Arabia and Zion?
But what I found most disturbing were the common connections between these people and groups. Apart from the Dutch Connection, one organization or person was found to be related to another, and within very few degrees all came to the same people. And the most centrally connected to them all is the anti-Islamic David Horowitz and his respective organization and publication. JihadWatch is associated with Horowitz’s “Freedom Center” and run by Robert Spencer, a blogging partner of Geller. And Horowitz is hardcore — anyone who challenges his own prejudices is promptly threatened with being marked an anti-Semite.
One video purporting to be a documentary about “Sharia Banking” featured a banker who talked about the horrors of Islamic law with generous images and video of violence and gore, never even explaining what Islamic banking actually is. The organization that made the video traced through association easily back to Horowitz. Other pieces of the puzzle include David Yerushalmi, who runs the “Society of Americans for National Existence”, an anti-Sharia not-for-profit who has represented and worked with Geller.
I’m not generally prejudiced enough to notice such things, but after a while it became too apparent to ignore: almost all the prominent voices against Islam were Jewish, specifically conservative Zionists. Those that were not Jewish, such as author Brigitte Gabriel, a racist against Arabs in particular, are virtually all staunchly pro-Israeli.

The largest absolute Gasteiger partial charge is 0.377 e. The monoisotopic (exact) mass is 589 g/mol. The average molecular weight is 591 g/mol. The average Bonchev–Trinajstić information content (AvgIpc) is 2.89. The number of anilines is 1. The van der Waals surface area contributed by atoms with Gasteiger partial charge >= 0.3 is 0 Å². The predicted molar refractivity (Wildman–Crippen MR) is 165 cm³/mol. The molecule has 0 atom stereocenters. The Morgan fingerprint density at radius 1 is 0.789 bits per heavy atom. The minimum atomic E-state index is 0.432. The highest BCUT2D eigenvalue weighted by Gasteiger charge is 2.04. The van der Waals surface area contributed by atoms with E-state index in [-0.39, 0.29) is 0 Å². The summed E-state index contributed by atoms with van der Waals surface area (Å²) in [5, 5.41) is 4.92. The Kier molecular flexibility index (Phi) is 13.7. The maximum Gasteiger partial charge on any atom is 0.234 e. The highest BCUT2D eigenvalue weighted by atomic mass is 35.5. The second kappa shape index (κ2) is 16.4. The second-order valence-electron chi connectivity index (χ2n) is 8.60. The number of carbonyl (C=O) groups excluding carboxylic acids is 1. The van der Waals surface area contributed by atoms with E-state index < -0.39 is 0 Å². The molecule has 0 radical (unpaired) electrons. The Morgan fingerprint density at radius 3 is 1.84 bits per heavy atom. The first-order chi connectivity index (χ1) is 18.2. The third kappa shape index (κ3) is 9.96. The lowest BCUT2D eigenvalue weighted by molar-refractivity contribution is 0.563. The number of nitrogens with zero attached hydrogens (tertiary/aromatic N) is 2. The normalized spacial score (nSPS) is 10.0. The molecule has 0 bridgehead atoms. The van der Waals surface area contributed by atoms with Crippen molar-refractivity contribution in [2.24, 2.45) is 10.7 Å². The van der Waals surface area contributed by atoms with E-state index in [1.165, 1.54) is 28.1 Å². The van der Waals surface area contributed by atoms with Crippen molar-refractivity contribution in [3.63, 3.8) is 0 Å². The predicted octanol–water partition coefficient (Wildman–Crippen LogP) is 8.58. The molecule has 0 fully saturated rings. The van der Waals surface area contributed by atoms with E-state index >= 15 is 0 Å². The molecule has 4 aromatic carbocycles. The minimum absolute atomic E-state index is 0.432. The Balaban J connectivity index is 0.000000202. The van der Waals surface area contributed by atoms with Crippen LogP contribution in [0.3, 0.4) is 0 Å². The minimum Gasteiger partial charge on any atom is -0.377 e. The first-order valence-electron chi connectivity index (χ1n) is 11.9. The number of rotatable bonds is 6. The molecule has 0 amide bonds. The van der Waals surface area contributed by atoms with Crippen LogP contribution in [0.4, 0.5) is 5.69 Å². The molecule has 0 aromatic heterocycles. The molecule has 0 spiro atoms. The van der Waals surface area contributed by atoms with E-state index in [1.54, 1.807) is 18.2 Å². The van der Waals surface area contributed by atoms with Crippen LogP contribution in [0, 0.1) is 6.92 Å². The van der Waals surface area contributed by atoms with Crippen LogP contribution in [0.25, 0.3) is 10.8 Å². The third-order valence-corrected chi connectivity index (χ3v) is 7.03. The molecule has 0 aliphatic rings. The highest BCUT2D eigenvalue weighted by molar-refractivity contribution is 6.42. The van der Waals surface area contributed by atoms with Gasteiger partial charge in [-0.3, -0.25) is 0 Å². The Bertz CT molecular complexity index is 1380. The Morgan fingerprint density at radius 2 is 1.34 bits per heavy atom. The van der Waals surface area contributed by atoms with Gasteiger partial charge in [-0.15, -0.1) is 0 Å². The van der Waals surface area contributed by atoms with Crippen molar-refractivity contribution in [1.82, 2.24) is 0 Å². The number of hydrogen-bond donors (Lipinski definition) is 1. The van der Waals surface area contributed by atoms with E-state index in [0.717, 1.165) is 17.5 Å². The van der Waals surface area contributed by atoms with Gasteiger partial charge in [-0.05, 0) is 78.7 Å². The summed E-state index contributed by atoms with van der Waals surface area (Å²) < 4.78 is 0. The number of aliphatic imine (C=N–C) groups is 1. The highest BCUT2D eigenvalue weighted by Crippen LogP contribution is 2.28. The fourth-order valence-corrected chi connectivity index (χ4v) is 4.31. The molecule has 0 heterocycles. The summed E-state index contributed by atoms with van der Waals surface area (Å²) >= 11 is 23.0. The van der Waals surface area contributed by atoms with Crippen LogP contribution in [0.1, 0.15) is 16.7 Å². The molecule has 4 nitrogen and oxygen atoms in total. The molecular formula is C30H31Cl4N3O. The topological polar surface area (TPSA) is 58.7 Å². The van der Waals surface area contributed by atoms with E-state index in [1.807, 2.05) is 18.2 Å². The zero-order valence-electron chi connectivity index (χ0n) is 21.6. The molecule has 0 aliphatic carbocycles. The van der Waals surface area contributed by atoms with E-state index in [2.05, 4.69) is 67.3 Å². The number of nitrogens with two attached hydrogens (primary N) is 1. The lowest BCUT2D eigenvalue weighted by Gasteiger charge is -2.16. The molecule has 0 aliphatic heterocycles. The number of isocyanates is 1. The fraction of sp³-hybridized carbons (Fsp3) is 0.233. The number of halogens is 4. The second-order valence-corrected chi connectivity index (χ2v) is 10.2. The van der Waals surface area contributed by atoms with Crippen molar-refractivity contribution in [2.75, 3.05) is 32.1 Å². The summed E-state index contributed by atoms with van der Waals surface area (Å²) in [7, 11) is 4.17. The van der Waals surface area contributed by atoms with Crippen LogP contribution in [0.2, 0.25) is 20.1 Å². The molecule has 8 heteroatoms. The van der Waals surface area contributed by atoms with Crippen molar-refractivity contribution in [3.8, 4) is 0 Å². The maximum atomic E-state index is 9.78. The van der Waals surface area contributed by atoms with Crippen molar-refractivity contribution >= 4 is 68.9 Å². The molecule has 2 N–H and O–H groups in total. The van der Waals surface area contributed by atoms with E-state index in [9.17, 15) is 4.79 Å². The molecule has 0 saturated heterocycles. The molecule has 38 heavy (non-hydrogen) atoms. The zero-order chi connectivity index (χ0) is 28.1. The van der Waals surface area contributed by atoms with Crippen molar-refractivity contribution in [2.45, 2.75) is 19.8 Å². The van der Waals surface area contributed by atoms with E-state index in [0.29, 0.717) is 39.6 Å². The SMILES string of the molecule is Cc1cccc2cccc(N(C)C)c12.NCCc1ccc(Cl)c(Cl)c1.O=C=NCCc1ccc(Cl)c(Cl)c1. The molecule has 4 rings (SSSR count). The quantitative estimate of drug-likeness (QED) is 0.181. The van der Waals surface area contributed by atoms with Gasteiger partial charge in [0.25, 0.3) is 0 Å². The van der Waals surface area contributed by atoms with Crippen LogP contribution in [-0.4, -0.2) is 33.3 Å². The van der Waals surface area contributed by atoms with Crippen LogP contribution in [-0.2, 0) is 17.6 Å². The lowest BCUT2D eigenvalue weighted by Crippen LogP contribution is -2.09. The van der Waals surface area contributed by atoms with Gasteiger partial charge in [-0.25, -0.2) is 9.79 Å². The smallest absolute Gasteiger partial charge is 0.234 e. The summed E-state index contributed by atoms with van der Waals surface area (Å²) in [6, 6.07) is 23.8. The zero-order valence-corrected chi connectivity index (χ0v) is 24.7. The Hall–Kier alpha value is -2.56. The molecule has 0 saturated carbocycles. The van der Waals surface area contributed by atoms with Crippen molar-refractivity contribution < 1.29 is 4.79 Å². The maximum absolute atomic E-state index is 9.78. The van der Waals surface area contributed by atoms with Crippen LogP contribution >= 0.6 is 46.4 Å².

It seems as if the whole public has been played a fool. The hate and resentment a half-world away between the State of Israel and it’s Arabic neighbors is being templated upon America as our own cause. Our views of Islam are being written by people with not only grave bias, but an agenda worthy of a conspiracy novel.
But I don’t Mean ALL Muslims …
The common thread of those who oppose Islam is the most disturbing — the denial of bigotry as a mere affectation of a “political incorrectness”. Most of the above people and organizations make statements that they are only against radical or militant or political Islam, yet will prove time and again by other statements their disclaimer is a sham. I’ve even seen acquaintances of mine do this, if not about Islam then about African-Americans. “I have friends who are Black and I don’t mean all of them are bad, but …”
The agenda is all the more clear when those things that define Islam broadly are attacked, such as Muhammed or the Quran. One-sided history rears it’s ignorant head. Misinterpretations of dogma make all Muslims out to be religiously-mandated liars, sealing one’s ignorance off from any contest of real truth or productive dialogue.
But in the end, it is a tale of two mosques. Two imams. Two Prophets. Two Qurans. Two Islams. If we follow the ones that are manufactured by those who have little concern for the truth, we should be ready to accept the consequences and ridicule by those who do.